The landscape, culture, and political turbulence of the United States-Mexico border region take center stage in La Frontera, an exhibition of art jewelry at Houston Center for Contemporary Craft.
A few years ago, I had the good fortune to attend one of the inaugural “Where the Chefs Eat” culinary tours of Houston (www.houstonculinarytours.com) , which introduced participants to a bevy of eateries that aren’t on the radar of most visitors. We ate cabrito accompanied by live mariachi at El Hidalguense, an unassuming restaurant on Long Point Road; compared barbecue at three sites known for their different styles; explored the foods of Thailand and India until we thought we might burst; then wrapped up with an exploration of the vast ethnic-food aisles at 99 Ranch Market—all accompanied by such nationally regarded chefs as Monica Pope, Hugo Ortega, Randy Evans, and Chris Shepherd, who observed, “I think a lot of people are afraid to get out of their comfort zones. When they do, though, it becomes more than just going out to eat; it becomes an education into another culture.”
On a sunny day last May, the bustle of traffic along Houston’s Allen Parkway momentarily slowed to a crawl comprised of fancifully decorated cars, costumed unicyclists, and lawn mower-driving artists.
On Fridays, shuttle to Space Center Houston for a planetary power lunch—“Lunch With an Astronaut.”
I’ll confess that I have never been a big zoo fan—until recently, that is. I blame the small, sad zoos that I visited as a kid, where skinny, world-weary animals paced in tight quarters. Thankfully, matters have changed dramatically since then, as I discovered during a recent trip to Houston.
Last fall, we asked Texas Highways readers to share their favorite places in the state for our Texas Top-40 Travel Destinations. And share you did—by phone, email, Facebook, and through many amazingly detailed letters. Thousands of TH readers helped to shape the final list, which we will divulge throughout 2014, Texas Highways’ 40th-anniversary year
A longtime hub for innovation in energy and medicine, Houston has come into its own as a vacation destination in recent years.
I’ve got a soft spot in my heart for Hugo’s, the decade-old restaurant in the heart of Houston’s hip Montrose district that has helped awaken palates raised on Tex-Mex to the complexities of interior Mexican fare. Hugo’s is where I first encountered Oaxacan-style, pan-sautéed grasshoppers (served with avocado, tomatillo salsa, and mini corn tortillas), and where I discovered the smoky allure of artisan mescal. Over the years and in the course of many visits, I’ve enjoyed the restaurant’s braised pork shoulder with mashed plantain bananas ($22), its amazing lentil cakes with strips of fire-roasted chiles ($8), and its roasted red snapper a la Veracruzana ($22), the latter a tangy fish dish prepared with tomatoes, olives, and capers. I like the historic yet somehow modern feel of the restaurant itself, too: Designed in 1925 by Austrian architect Joseph Finger (who also designed Houston’s Art Deco City Hall and many other structures throughout the city), the building is now blanketed in decades of ivy. Inside, exposed rose-colored brick, butter-colored walls displaying vintage matador paintings, and a polished-concrete bar stocked with spirits and wines from throughout the world make Hugo’s a topnotch spot for a meal or $5 margaritas during happy hour.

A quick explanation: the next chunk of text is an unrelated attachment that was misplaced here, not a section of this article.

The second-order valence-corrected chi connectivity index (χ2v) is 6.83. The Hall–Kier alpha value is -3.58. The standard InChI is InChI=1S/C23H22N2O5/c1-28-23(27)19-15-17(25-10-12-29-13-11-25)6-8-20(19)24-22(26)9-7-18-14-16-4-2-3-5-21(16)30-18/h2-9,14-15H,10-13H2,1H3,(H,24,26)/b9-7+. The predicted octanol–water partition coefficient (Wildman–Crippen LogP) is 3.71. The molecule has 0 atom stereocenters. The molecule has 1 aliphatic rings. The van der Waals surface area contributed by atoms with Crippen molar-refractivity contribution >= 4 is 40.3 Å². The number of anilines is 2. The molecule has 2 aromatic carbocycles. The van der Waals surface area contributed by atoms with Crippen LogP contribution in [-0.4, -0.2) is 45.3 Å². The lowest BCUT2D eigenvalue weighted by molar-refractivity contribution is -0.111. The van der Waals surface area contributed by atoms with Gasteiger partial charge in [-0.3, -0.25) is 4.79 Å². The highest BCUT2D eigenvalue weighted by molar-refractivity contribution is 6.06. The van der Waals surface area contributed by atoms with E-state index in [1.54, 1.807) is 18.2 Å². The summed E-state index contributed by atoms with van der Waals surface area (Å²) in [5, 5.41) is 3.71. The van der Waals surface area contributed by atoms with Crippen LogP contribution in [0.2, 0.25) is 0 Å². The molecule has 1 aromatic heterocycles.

Houston suffers from no shortage of museums, but I’ve always thought of The Museum of Fine Arts, Houston, as the grande dame of them all. It was here that I first marveled at the splendor of European masters. As a mother, I’ve found that my appreciation for art is magnified when I experience it through the eyes of my children. So on a recent sunny day, I set out with my three young children for an afternoon at the MFAH and its companion sculpture garden to see what this Houston art institution has to offer for a family visit.
The Houston Astros got things on the right track back at the turn of this century, when the ball club abandoned the Astrodome’s unnatural indoor confinement for the refreshing outdoor playing field
at Minute Maid Park. Swapping synthetic turf that can make balls bounce funny and players’ knees balk for real grass was maybe the smartest trade the baseball club has ever made.
How do you spend a single day exploring one of the largest cities in the United States? Simple, you pick one part and stick to it. I decided to spend my day exploring “Bay Area Houston,” part of the southeast Houston area nestled against the waters of Galveston Bay.
A cook-off competitor fries up his best chicken-fried steaks in Lamesa.
The West Texas town of Lamesa, about 60 miles south of Lubbock,serves up its annual Chicken-Fried Steak Festival this weekend in celebration ofÂ the townâ€™s claim as the birthplace of the Texas delicacy. According to local legend, short-order cook James Donald Perkins accidentally made the first dish of its kind in 1911 when he misinterpreted an order for chicken and fried steak at a small restaurant called Ethel's Home Cooking. Instead of making two separate items, he thought the customer wanted a steak battered andÂ fried like a chickenâ€”and what a delicious mistake it turned out to be.